Leap before it’s too late

The time to make these changes is now. Data from many of our clients shows that the cooling down phase has already begun. With the cooling down, we experience a drift back towards a static and inflexible mode of operating. Once again, patterns and dynamics get locked into place. People and teams feel less urgency to accept new ways of working.

To understand why this happens, we need to look inside. Our human brains are wired to spend as little energy as possible on thinking. In our brain’s autopilot mode, we can complete many tasks (like driving a car) efficiently, accurately and without much conscious thought. However, when in crisis, our minds naturally open up so that we can navigate and understand the uncertain and rapidly changing world with more clarity.

But maintaining an open mind takes a lot of energy, and our brains want to stop that as soon as the new reality starts to feel familiar. This is happening right now as we all adapt to working from home and using technology in new ways. We are beginning to accept this new reality.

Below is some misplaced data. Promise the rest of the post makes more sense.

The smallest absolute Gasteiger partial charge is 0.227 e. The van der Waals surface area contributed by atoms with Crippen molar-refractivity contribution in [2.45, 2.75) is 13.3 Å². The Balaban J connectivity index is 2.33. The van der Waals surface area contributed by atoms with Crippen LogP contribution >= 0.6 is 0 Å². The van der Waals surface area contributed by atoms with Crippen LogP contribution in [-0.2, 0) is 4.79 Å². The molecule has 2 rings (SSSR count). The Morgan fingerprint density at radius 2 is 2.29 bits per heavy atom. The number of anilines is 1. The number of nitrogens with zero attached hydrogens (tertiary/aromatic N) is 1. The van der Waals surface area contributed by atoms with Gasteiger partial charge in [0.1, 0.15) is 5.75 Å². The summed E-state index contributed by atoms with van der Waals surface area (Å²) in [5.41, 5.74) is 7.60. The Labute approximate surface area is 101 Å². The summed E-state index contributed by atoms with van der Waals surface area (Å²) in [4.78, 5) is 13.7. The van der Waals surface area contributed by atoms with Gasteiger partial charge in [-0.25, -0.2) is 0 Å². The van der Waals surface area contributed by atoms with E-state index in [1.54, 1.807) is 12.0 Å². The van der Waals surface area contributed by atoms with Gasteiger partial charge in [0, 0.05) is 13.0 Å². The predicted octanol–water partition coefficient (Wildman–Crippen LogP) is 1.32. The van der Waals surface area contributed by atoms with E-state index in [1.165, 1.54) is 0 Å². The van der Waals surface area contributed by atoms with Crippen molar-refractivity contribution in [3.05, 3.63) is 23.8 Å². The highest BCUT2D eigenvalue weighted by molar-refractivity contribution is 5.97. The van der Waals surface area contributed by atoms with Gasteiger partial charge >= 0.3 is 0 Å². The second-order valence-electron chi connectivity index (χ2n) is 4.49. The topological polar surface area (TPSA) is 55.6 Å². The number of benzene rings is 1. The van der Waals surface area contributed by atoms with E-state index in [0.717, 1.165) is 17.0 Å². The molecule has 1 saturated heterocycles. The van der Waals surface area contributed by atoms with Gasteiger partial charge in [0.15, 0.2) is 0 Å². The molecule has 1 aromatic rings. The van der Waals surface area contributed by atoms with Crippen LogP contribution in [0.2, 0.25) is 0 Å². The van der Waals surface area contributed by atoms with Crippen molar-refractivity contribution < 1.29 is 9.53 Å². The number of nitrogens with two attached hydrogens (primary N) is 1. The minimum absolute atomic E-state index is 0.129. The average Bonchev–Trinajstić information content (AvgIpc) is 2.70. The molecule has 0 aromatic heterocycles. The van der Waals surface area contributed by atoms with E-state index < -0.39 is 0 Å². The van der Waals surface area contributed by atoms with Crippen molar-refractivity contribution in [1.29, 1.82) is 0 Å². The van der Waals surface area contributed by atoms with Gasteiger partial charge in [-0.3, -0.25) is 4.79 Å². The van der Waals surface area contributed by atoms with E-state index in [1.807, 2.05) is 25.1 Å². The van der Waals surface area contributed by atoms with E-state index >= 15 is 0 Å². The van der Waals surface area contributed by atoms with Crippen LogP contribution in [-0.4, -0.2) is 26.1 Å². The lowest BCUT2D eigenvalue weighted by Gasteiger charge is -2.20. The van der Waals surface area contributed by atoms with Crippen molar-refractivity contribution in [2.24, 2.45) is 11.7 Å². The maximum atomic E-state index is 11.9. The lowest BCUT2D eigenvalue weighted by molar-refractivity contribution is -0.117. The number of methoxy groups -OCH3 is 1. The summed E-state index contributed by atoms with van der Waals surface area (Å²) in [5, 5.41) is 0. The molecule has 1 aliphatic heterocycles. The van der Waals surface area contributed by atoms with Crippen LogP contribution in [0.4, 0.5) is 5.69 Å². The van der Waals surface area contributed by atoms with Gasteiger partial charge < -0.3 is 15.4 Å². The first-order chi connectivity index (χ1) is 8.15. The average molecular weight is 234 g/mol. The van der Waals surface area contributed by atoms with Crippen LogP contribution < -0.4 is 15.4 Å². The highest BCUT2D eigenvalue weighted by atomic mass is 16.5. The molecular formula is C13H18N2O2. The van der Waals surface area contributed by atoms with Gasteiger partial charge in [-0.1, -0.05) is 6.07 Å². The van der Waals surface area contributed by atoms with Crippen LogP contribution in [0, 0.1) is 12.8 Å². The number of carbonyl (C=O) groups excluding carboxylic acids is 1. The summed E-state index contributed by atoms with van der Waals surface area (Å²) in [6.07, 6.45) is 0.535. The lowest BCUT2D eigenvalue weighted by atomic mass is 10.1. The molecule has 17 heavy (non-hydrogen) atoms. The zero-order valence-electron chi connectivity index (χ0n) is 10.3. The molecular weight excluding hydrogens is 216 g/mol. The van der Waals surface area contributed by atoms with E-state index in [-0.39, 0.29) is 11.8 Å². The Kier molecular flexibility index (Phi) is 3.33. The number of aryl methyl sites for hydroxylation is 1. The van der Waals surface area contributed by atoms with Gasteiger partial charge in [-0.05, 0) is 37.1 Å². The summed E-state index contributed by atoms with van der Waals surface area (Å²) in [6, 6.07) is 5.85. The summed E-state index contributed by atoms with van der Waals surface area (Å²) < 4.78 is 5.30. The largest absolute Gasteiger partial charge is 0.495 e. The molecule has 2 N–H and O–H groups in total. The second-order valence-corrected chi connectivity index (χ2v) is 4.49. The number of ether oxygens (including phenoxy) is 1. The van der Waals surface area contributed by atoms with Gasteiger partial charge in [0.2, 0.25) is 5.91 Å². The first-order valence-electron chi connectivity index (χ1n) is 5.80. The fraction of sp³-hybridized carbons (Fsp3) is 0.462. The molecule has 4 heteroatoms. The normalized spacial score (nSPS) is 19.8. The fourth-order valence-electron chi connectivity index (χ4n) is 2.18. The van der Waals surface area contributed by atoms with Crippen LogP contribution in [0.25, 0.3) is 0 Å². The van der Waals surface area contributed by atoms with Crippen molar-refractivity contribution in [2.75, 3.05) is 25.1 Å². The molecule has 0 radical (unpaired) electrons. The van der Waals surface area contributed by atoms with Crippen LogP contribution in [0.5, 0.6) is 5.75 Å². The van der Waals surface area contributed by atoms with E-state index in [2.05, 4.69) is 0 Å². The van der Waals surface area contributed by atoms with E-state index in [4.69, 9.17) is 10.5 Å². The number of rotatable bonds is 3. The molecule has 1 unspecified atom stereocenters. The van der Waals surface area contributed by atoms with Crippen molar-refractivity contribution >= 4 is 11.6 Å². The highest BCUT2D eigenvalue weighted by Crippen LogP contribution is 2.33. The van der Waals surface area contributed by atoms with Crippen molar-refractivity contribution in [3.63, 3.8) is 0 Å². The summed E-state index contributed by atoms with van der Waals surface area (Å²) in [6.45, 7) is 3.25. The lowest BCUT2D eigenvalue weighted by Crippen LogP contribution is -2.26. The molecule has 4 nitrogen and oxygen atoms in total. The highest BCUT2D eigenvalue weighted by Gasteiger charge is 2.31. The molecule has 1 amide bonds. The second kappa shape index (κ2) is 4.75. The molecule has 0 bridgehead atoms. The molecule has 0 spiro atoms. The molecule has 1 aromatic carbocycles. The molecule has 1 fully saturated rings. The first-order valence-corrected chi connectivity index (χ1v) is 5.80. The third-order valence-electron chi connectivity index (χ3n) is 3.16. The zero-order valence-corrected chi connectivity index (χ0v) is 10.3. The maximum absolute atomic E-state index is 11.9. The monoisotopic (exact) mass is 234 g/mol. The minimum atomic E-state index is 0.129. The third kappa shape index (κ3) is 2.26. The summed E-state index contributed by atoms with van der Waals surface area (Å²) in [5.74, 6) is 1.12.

That is why the window of opportunity is starting to close. If you have things you have long wanted to change in your business, your teams or in your leadership, now is the time to leap across the chasm.

The Inner Playbook in times of crisis

So, you are ready to leap. Now what? Your feet may still feel stuck. Once again, you need to look inside because your biggest roadblock is a limited mindset.

The famous Zen master Shunryu Suzuki once said, “In the beginner’s mind there are many possibilities, but in the expert’s there are few.” By this he meant that if we view ourselves as the experts of our business who know how everything should be done, we are limiting ourselves to very few opportunities. When the world is in crisis, many things change, and many opportunities arise. But to see these opportunities, we must let go of our expert-attitude and look at the new reality with a beginner’s mind. We must wake up every day with fresh eyes and truly discern what is different than yesterday.